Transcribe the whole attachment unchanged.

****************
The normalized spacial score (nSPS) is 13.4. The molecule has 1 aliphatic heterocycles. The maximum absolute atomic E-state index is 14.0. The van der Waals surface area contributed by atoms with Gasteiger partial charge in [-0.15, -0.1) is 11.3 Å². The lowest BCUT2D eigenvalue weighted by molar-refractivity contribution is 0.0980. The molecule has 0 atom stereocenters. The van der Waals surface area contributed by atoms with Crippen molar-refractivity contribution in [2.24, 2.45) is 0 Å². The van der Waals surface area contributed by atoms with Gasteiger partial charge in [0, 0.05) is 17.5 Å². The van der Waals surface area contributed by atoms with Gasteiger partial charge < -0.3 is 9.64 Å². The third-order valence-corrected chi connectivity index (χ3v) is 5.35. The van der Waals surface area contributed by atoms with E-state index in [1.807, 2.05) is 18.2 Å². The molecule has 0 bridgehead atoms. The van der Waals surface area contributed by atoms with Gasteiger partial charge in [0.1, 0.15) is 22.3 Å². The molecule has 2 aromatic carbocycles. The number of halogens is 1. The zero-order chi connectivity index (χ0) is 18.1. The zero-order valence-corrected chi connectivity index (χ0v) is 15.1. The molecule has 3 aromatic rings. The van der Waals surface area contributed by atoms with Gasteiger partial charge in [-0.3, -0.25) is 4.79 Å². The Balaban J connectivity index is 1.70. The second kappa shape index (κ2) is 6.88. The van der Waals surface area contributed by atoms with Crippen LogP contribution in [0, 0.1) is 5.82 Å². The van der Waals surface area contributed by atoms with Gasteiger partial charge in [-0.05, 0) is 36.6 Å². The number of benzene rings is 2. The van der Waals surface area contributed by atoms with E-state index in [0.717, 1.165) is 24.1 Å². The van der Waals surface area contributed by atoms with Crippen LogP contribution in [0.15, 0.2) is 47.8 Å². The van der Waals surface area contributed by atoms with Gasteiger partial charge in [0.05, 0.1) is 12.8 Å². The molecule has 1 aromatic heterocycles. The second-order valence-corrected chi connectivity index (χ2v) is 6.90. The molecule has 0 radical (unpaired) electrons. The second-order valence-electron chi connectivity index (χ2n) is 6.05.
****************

The normalized spacial score (nSPS) is 13.4. The molecule has 1 aliphatic heterocycles. The maximum absolute atomic E-state index is 14.0. The van der Waals surface area contributed by atoms with Gasteiger partial charge in [-0.15, -0.1) is 11.3 Å². The lowest BCUT2D eigenvalue weighted by molar-refractivity contribution is 0.0980. The molecule has 0 atom stereocenters. The van der Waals surface area contributed by atoms with Crippen molar-refractivity contribution in [2.24, 2.45) is 0 Å². The van der Waals surface area contributed by atoms with Gasteiger partial charge in [0, 0.05) is 17.5 Å². The van der Waals surface area contributed by atoms with Gasteiger partial charge < -0.3 is 9.64 Å². The third-order valence-corrected chi connectivity index (χ3v) is 5.35. The van der Waals surface area contributed by atoms with E-state index in [1.807, 2.05) is 18.2 Å². The molecule has 0 bridgehead atoms. The van der Waals surface area contributed by atoms with Gasteiger partial charge in [0.1, 0.15) is 22.3 Å². The molecule has 2 aromatic carbocycles. The number of halogens is 1. The zero-order chi connectivity index (χ0) is 18.1. The zero-order valence-corrected chi connectivity index (χ0v) is 15.1. The molecule has 3 aromatic rings. The van der Waals surface area contributed by atoms with Gasteiger partial charge in [-0.3, -0.25) is 4.79 Å². The Balaban J connectivity index is 1.70. The second kappa shape index (κ2) is 6.88. The van der Waals surface area contributed by atoms with Crippen LogP contribution in [0, 0.1) is 5.82 Å². The van der Waals surface area contributed by atoms with Gasteiger partial charge in [-0.05, 0) is 36.6 Å². The number of benzene rings is 2. The van der Waals surface area contributed by atoms with E-state index in [0.717, 1.165) is 24.1 Å². The van der Waals surface area contributed by atoms with Crippen LogP contribution in [0.15, 0.2) is 47.8 Å². The van der Waals surface area contributed by atoms with Gasteiger partial charge in [0.05, 0.1) is 12.8 Å². The molecule has 1 aromatic heterocycles. The second-order valence-corrected chi connectivity index (χ2v) is 6.90. The molecule has 0 radical (unpaired) electrons. The second-order valence-electron chi connectivity index (χ2n) is 6.05.